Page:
A (JW) - The Fort Thomas student population is not a stable as many might think. In 2007-08, the District’s enrollment was 2483. Today, we have 2646 students. That is an increase of 163 students in four years. The average graduating class at Highlands is just under 200, so you might think of these as another whole grade of students in our schools. Some of these students live in Fort Thomas and are coming from parochial schools, some are new residents moving into the city, and some are tuition students who pay from $2500-$5000 annually. (As a side note, tuition students provide the district with approximately $700,000 in revenue annually). The increase in student population over the last few years has actually helped increase our budget in a very positive way.

Because of the actual size of the other districts you mention, it is difficult to make comparisons. I would assume that in terms of percent, their cuts are similar, but they seem so much more dramatic because of the dollar amount.

Q (FTM) - These other districts have also had a very difficult time raising additional funds for the school systems - why is Fort Thomas so different than these other large districts when it comes to our support for additional funding beyond state taxes?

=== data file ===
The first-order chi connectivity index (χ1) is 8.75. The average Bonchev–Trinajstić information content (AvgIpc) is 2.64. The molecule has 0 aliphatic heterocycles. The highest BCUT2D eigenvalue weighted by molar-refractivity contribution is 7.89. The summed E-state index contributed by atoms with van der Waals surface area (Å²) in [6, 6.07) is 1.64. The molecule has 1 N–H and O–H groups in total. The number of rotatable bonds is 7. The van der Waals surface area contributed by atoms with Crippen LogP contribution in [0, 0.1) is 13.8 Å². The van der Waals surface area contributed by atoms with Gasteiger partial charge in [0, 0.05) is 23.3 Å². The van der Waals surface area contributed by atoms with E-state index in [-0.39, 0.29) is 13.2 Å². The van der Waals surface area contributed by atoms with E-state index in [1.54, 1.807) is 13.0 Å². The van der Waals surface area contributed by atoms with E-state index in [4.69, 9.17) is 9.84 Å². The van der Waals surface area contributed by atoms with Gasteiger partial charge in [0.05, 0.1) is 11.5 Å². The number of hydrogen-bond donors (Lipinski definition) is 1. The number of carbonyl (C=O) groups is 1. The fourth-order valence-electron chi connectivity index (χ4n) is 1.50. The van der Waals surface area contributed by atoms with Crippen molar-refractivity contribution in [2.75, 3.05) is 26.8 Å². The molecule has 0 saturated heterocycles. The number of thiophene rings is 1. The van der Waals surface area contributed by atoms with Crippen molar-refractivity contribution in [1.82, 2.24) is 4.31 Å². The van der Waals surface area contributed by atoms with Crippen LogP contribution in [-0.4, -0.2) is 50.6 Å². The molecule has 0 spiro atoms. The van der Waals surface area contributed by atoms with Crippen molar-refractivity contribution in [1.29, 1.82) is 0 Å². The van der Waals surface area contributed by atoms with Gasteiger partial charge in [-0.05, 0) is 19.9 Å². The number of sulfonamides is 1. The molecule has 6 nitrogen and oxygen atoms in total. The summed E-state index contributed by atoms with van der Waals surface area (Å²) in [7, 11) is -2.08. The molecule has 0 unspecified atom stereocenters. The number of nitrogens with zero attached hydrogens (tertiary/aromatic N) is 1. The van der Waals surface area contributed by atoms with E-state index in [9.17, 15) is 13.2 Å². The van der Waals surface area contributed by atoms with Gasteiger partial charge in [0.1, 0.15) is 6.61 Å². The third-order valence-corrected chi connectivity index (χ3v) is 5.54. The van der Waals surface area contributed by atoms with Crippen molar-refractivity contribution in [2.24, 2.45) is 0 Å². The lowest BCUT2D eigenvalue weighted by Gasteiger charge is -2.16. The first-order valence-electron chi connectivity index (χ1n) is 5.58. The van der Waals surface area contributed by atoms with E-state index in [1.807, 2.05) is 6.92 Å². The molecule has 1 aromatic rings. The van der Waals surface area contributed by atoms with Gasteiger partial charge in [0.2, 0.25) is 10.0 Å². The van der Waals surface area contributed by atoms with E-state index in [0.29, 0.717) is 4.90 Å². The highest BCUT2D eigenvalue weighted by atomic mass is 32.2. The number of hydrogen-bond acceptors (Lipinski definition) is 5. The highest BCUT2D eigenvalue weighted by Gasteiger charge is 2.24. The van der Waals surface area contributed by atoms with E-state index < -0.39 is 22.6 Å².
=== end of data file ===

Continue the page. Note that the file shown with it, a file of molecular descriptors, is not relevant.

A (JW) - Raising funds in this economy is a challenge for any district. Unlike Ohio, Kentucky districts don’t have the challenge of tax levies – they are just not part of the typical funding structure. There was a special tax levy in 2003, which as targeted an increased teacher and staff pay, because Fort Thomas teachers had fallen below many other northern Kentucky districts. Now, Fort Thomas teacher pay is among the most competitive in the northern Kentucky region.

The major challenge now for the district is facilities. The Fort Thomas Education Foundation has been a district partner in the Highlands High School renovation project. The state provided much of the funding (although not enough for the entire project) for Woodfill Elementary. There are still significant facilities needs throughout the district.